Will the next Indian Idol be a Kashmiri?

BBC News: Indian Idol creates stirToday, an enthusiastic member of my community sent a link to this BBC news item around: Indian Idol creates Kashmir stir. Her accompanying message said, “This is great news!”. It made me happy too. Hundreds of Kashmiri kids had lined up for a chance to be the next Indian Idol. They had flocked to the Srinagar auditions of Sony TV’s music talent show, in spite of terrorist threats. Obviously Indian forces must have been standing guard.
Why did this news make us happy? Why does it make us Indians happy when Kashmiris want to be Indian idol?
Why does it irritate the separatist Kashmiri bloggers when Indians call Kashmiris their atoot ang (inalienable part)? They want India out of the valley. Due to the special status the state enjoys, and due to the movement of terror run by the militants, it is hard for outsiders, and some sons of the soil, to more than temporarily visit the valley. They cannot work, live and own property there, while Kashmiri Muslims can live, work, study and own property anywhere in India. Rightfully so, as Indian citizens they study in the best institutes of the country, hold coveted jobs in the central government, trade in Delhi, Kerala and Mumbai, and have winter homes in Jammu and Delhi. And they are the ones complaining. I read references to the word “hypocrisy” in most of these blogs. It seems it works only one way.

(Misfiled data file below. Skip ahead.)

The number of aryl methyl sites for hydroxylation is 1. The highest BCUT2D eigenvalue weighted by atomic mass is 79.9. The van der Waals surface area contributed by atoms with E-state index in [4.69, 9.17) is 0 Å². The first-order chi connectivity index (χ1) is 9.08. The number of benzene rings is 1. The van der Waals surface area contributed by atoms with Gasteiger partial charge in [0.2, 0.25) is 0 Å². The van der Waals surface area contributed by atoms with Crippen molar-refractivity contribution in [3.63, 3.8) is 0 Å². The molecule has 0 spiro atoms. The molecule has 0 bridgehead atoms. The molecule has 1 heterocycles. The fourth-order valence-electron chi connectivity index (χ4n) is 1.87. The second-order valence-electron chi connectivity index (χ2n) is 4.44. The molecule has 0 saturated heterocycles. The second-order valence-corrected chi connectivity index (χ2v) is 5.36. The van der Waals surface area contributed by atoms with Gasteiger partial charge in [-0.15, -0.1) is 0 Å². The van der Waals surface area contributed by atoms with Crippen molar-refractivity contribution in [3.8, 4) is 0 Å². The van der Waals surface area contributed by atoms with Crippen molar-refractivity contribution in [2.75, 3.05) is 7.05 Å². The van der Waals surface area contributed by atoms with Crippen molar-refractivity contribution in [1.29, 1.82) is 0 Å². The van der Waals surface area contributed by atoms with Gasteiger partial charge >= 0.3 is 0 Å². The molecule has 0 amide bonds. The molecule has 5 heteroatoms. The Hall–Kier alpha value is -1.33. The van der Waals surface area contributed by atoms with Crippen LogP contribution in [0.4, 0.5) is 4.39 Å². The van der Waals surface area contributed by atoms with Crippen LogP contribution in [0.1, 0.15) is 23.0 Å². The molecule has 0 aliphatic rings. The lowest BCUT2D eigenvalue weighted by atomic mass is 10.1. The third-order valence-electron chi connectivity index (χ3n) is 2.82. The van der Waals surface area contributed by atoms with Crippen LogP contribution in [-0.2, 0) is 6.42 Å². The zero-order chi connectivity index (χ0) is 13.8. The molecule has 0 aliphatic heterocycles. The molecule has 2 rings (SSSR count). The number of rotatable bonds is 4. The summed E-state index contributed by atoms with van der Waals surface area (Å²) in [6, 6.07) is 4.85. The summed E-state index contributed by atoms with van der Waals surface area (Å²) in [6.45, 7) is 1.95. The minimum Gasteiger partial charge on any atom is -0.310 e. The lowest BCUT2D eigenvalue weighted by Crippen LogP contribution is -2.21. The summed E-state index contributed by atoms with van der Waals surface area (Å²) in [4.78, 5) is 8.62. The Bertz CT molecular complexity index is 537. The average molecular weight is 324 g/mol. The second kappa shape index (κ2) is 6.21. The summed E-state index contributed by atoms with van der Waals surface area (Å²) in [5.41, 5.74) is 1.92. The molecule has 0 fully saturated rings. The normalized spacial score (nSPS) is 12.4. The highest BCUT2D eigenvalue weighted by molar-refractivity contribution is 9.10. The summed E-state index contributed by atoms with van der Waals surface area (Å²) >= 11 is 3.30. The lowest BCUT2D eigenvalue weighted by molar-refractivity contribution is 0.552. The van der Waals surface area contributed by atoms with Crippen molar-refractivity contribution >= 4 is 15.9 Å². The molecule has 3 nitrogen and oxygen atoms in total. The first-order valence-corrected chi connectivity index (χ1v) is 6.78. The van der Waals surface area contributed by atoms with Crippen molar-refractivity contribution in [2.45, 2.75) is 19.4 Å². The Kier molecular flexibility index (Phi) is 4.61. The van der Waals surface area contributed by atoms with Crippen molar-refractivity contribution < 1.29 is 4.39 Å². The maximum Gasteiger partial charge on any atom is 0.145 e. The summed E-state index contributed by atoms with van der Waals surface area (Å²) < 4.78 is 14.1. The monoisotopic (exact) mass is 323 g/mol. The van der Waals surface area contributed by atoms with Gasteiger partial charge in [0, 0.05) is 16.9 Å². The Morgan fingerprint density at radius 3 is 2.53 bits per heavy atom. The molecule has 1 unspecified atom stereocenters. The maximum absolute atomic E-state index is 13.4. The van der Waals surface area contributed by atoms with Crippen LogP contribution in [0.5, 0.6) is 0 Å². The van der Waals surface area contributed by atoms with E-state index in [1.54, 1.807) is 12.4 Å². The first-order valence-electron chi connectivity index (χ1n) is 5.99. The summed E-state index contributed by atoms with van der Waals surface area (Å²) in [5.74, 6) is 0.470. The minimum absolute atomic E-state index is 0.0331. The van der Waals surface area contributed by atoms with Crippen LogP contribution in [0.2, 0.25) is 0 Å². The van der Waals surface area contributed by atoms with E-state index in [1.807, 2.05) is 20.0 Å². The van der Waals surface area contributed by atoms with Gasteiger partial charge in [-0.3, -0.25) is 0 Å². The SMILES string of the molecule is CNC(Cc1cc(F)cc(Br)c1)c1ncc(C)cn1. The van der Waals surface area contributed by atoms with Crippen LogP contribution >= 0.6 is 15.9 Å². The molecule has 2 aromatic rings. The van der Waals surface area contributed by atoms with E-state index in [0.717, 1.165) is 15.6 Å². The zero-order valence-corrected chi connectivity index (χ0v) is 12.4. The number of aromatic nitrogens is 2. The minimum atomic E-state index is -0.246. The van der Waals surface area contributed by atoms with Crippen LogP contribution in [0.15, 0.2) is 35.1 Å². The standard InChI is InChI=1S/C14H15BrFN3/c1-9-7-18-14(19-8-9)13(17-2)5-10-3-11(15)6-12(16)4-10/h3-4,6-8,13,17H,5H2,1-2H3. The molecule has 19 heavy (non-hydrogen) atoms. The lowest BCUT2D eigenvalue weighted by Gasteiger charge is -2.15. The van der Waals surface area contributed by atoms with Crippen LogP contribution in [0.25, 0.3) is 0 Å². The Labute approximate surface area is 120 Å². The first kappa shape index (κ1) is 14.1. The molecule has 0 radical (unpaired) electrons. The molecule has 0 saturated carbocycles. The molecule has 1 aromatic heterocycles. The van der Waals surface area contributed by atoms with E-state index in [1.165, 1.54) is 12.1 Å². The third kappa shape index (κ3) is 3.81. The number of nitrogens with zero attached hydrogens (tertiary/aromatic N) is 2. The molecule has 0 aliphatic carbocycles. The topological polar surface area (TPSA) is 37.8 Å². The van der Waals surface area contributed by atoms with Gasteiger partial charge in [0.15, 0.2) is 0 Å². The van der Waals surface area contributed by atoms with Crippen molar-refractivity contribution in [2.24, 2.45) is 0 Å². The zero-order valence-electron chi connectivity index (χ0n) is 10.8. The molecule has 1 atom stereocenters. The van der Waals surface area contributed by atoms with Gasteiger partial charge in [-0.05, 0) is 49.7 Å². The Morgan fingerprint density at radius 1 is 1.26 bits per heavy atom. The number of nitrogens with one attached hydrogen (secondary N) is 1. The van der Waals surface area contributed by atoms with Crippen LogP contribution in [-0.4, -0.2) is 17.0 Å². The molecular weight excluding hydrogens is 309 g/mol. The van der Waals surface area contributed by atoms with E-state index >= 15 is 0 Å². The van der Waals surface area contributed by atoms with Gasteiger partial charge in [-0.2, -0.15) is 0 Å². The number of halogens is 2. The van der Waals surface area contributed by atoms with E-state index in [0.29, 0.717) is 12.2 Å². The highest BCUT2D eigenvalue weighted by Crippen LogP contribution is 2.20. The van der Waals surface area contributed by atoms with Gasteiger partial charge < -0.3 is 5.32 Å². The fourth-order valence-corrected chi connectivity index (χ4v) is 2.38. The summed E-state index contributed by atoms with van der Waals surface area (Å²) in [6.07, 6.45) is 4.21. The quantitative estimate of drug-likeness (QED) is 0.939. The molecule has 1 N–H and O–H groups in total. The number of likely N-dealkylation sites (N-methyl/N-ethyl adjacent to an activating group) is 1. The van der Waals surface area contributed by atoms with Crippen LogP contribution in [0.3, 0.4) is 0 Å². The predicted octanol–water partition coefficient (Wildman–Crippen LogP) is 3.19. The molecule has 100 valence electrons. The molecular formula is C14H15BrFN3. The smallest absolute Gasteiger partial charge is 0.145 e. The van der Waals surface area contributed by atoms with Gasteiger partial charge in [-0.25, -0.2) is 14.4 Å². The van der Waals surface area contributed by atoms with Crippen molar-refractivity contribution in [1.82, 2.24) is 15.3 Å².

The BBC report by Kashmiri journalist Altaf Hussain also talks about militant threats against such programs, enforcing dress codes, etc. I wonder why these blogs don’t talk about independence from these threats.
Qazi TouqeerOn another talent hunt show, Fame Gurukul, a Srinagar kid Qazi Touqeer was voted by the Indian public to be the winner. I hope they find some good talent this time too. I grew up with a close KM friend singing melodious Kishore Kumar and Mohammad Rafi songs. He was so good, I wish we had such talent shows those days. Now he teaches in a higher secondary school in South Kashmir. Last weekend he called to tell me the good news that he has purchased land in Jammu for his winter home. Congratulations.


Democracy, not a "daemon-cracy"

Being a Kashmiri is a very important part of my identity, besides being an Indian, a Hindu (of the atheist kind), and a self-styled rationalist. Still, none of the posts so far on my blog has been addressed to the Kashmiri aspect of my identity. I would very much like to keep this blog not Kashmir-centric, because opinions about Kashmir are as varied as the people concerned with it. The definition of the problem, and its solution, depends on who you ask – even among Kashmiris. So it is really hard to be objective in one’s opinion.